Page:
IMR Press / FBL / Volume 3 / Issue 1 / DOI: 10.2741/A244

Frontiers in Bioscience-Landmark (FBL) is published by IMR Press from Volume 26 Issue 5 (2021). Previous articles were published by another publisher on a subscription basis, and they are hosted by IMR Press on as a courtesy and upon agreement with Frontiers in Bioscience.

Optical spectroscopy of breast biopsies and human breast cancer xenografts in nude mice
Show Less
1 General Electric Corporate Research and Development, One Research Circle, Niskayuna, NY 12309
Front. Biosci. (Landmark Ed) 1998, 3(1), 1–10;
Published: 1 January 1998

The optical response of benign and malignant breast biopsies was recorded using a double beam, ratiorecording UV_VIS_NIR spectrophotometer equipped with a 150 mm diameter integrating sphere. Differences in the oxygenation state of hemoglobin for benign and malignant breast biopsies were found. Specifically, spectral component analysis performed in the 300 - 800 nm wavelength region showed that the malignant samples contained predominantly deoxygenated blood while the benign samples exhibited oxyhemoglobin resonances exclusively. Fibroadenoma, a benign tumor, was found to exhibit a deoxyhemoglobin signature and was thus indistinguishable from cancer. Fibroadenoma is also a false positive for X-ray mammography and contrastenhanced MRI. The in vitro experiments were repeated in vivo using a remote reflectance spectrophotometer and human breast cancer xenografts implanted in nude (immune-deficient) mice. The in vivo studies confirm that (1) a potentially exploitable difference in the functional utilization of oxyhemoglobin exists between benign and malignant breast processes, and (2) the sample collection and in vitro preparation protocols yield tissue samples that adequately  represent (spatial) average functional behavior in vivo. It is postulated that these differences may serve as the basis for the non invasive, differential diagnosis of benign and malignant breast processes, or, for tissue characterization in a minimally invasive environment.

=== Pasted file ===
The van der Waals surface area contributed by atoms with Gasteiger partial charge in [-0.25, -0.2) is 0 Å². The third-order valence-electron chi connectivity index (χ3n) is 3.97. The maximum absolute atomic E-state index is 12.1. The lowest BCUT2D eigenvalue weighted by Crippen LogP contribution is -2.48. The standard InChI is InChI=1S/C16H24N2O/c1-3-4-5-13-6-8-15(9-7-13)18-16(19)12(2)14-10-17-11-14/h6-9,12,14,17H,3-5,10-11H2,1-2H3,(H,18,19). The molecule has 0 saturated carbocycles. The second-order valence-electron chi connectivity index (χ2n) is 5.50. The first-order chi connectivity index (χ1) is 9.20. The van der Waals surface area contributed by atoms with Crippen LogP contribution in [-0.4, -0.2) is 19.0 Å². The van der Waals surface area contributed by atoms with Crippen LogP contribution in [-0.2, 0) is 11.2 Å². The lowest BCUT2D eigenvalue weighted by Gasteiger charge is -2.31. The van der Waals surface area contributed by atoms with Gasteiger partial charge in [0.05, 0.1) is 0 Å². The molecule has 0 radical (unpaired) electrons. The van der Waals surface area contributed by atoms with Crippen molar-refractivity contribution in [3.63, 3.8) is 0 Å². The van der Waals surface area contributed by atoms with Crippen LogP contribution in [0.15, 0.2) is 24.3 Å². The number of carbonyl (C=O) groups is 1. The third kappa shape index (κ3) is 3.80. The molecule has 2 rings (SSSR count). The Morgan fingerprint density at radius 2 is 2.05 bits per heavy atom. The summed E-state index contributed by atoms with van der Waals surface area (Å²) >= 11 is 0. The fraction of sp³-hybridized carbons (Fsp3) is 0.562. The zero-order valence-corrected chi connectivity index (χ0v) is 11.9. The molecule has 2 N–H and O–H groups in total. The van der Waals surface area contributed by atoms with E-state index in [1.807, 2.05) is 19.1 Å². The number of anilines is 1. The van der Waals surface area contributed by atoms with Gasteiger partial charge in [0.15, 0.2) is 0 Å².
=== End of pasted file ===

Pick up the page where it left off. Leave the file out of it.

Optical absorption spectroscopy
Human cancer xenografts
Tissue biopsy
Back to top